Do you suffer from Prolonged...
Reduced muscle growth
A hiatus in your training progress
Overexercising and Inflammation
Every workout you complete, inflammation occurs within your body to help repair the microscopic damage that has been done to your muscle fibers. This usually takes anywhere from two to 48 hours for your body to completely repair this damage.
Acute inflammation is the inflammation you experience after a hard workout. White blood cells rush bio-chemicals to your body to quickly and efficiently repair the damage to the muscle tissue. Inflammation also occurs when an area of your body is injured. Acute inflammation helps to heal and protect the injured area by sending pain signals to the brain.
Chronic inflammation is when you put your body under constant stress and do not allow enough time for recovery. Instead of repairing the damage to your muscle tissue, the bio-chemicals damage the muscle tissue even more and cause cells to malfunction. This will slow the recovery process, limit muscle growth, and make your body more susceptible to overuse injuries.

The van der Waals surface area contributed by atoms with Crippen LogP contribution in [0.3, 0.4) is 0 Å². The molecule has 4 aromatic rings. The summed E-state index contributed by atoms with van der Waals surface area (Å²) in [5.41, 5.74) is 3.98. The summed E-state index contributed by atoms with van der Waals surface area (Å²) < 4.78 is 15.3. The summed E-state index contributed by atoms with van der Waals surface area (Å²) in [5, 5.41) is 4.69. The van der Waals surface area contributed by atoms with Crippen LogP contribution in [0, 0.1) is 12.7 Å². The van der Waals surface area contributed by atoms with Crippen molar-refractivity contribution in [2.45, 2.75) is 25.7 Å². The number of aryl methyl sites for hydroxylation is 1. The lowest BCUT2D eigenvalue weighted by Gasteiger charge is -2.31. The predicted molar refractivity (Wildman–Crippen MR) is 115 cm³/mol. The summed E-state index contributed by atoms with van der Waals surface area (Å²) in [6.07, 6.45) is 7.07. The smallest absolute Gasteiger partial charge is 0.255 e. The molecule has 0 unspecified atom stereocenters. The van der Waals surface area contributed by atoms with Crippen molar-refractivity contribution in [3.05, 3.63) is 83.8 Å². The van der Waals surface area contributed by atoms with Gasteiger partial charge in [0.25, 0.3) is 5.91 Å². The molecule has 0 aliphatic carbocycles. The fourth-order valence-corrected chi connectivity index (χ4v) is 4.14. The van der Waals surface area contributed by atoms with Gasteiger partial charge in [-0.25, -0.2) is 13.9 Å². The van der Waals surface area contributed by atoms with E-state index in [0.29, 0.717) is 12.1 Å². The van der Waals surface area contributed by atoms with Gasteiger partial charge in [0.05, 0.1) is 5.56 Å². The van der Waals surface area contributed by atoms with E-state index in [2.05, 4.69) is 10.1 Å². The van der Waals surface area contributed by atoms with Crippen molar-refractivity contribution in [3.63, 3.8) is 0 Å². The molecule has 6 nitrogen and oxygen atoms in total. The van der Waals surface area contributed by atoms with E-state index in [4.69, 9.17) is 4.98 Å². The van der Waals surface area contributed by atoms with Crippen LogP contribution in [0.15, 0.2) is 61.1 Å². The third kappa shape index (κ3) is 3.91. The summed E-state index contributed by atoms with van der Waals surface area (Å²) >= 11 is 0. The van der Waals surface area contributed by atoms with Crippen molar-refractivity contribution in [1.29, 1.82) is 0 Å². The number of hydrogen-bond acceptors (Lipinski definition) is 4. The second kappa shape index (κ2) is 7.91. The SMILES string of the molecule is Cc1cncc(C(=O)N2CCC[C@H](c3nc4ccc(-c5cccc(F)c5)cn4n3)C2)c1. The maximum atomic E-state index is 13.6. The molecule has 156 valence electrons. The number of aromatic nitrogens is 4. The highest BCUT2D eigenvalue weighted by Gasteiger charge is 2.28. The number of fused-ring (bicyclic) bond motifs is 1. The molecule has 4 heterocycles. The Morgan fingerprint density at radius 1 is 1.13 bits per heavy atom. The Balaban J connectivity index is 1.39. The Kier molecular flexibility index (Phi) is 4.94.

How can I prevent inflammation caused by exercise?
REST: Taking a rest day every week is crucial in avoiding inflammation caused by exercise. It takes time for your body to heal the microscopic damage done to your muscles during a hard workout, that is why you must give your body at least one day a week completely off from exercise.
Stay Hydrated: Make sure that you are drinking enough water leading up to exercise, during exercise, and after exercise. It can also be helpful to consume liquids with electrolytes during activity to help further prevent dehydration which can cause inflammation.
Cherry Juice? Yes, tart cherry juice has shown to maintain muscle strength and reduce muscle pain and inflammation
Eat Foods High in Antioxidants: Foods filled with antioxidants help to reduce oxidative stress, which in turn reduces inflammation in the body. Some of these foods include dark, leafy greens, nuts/seeds, avocado, broccoli, peppers, berries, sweet potatoes, and squash.
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Source: Armstrong, R. B., Warren, G. L., & Warren, J. A. (1991). Mechanisms of Exercise-Induced Muscle Fibre Injury. Sports Medicine, 12(3), 184-207. https://doi.org/10.2165/00007265-199112030-00004